Roll Red Roll

In 2012, Steubenville, Ohio made national news. During a party, members of the local high school football team sexually assaulted a teenage girl. The particulars of the case were shocking, as was the manner in which they were brought to light. The documentary Roll Red Roll takes us through the entire tragic situation. Even if you think you know the whole story from the news coverage, the film's in-depth look is profoundly devastating. This is one of the most important viewing experiences of the year.

At the center of the story is a teenage girl, referred to as Jane Doe. She became incapacitated by alcohol at a pre-season football party. Several of the players took advantage of Jane. They moved her to two other parties, and at the third, they undressed her and sexually assaulted her. Roll Red Roll interviews police detective J.P. Rigaud, who takes us through the steps of how he investigated the case, which was made more complicated by the fact that teens are often reluctant to inform on their friends. In the end, he arrested two culprits, Trent Mays and Ma'lik Richmond, for the crime. Video footage of Rigaud's interrogations of those present at the parties is chilling. You really get a sense of how apathetic most of the teens were to Jane Doe's plight. Many thought it was funny.

Even more shocking is how social media played a role in unveiling the events of that evening. Blogger Alexandria Goddard figures prominently in the movie. After hearing about the case, she scoured the Twitter and Instagram accounts of the students, discovering that they had openly posted about seeing a rape. One kid even posted pictures of Jane Doe. In exploring this aspect of the case, Roll Red Roll shows how the compulsion of teenagers to document every moment of their lives on social media is a potential game-changer in terms of exposing inappropriate behavior.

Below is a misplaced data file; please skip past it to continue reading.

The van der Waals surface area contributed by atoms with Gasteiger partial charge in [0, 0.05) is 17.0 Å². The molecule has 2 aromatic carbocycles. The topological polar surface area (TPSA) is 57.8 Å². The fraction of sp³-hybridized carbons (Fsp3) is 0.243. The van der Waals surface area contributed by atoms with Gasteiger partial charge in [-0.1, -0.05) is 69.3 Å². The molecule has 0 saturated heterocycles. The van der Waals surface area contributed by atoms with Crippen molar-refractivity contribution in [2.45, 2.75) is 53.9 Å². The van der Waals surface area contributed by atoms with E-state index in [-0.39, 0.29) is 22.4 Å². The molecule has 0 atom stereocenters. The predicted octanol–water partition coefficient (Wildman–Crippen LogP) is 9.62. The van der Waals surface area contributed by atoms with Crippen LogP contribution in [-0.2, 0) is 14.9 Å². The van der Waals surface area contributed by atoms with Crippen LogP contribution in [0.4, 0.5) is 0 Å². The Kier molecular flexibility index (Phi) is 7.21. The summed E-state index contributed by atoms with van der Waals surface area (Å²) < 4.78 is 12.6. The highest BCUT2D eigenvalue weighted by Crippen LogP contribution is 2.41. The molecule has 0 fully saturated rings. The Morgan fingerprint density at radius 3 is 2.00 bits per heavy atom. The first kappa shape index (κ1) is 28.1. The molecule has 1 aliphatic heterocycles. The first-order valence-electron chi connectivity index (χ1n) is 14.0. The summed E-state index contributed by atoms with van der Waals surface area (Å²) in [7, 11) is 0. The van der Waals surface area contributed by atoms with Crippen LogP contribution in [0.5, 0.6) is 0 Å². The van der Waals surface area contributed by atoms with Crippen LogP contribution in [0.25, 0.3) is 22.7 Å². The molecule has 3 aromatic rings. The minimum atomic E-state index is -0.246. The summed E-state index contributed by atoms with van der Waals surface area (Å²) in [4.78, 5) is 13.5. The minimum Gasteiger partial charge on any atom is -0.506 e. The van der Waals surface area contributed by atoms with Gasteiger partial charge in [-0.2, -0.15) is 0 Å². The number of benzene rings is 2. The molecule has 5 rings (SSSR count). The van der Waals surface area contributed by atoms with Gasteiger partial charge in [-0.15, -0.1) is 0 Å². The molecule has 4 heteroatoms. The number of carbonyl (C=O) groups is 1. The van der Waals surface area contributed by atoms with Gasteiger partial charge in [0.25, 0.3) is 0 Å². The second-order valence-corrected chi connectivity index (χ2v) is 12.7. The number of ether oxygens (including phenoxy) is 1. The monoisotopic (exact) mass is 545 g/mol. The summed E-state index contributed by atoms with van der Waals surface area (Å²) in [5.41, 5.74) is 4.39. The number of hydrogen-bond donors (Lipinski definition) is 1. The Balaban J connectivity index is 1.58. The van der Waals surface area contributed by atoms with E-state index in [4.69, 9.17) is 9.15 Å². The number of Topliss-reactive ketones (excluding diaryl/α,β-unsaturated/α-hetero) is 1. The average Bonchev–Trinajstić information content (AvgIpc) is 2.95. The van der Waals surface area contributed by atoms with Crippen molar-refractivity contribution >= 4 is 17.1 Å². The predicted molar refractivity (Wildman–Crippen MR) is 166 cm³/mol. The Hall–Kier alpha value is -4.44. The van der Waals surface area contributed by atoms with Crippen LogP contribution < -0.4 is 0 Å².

Director Nancy Schwartzman uses the Steubenville case to examine how rape culture works. The predictable self-protection machine took over in the town, as some residents tried to excuse the incident away. A fair amount of victim-blaming also took place, with people defending the players by pointing out that the girl was heavily intoxicated and “shouldn't have been there.” Even years later, a few locals seen on-camera continue to deny that what happened to Jane Doe was a big deal. Of course, the powerful presentation of the case's facts and the words of the students who were there that night give lie to that notion. It's impossible to walk away from this film thinking that what Mays and Richmond did was a youthful mistake or a case of “boys being boys.”

If anything, Roll Red Roll could have delved even more into the psychology behind rape culture. As we've seen in everything from the Catholic Church child sexual abuse cover-up to the Penn State scandal, people tend to want to protect the institution when horrific allegations are made. None of the townsfolk who try to defend the players is challenged on why they opt to sell out Jane Doe, despite overwhelming evidence of the boys' guilt.

That minor issue doesn't diminish the sheer power of the film too much. Roll Red Roll remains a vital look at sexual assault in America, as well as a jarring wake-up call about what otherwise “good” teenagers are capable of.

out of four

Roll Red Roll unrated, but contains adult language and mature subject matter. The running time is 1 hour and 20 minutes.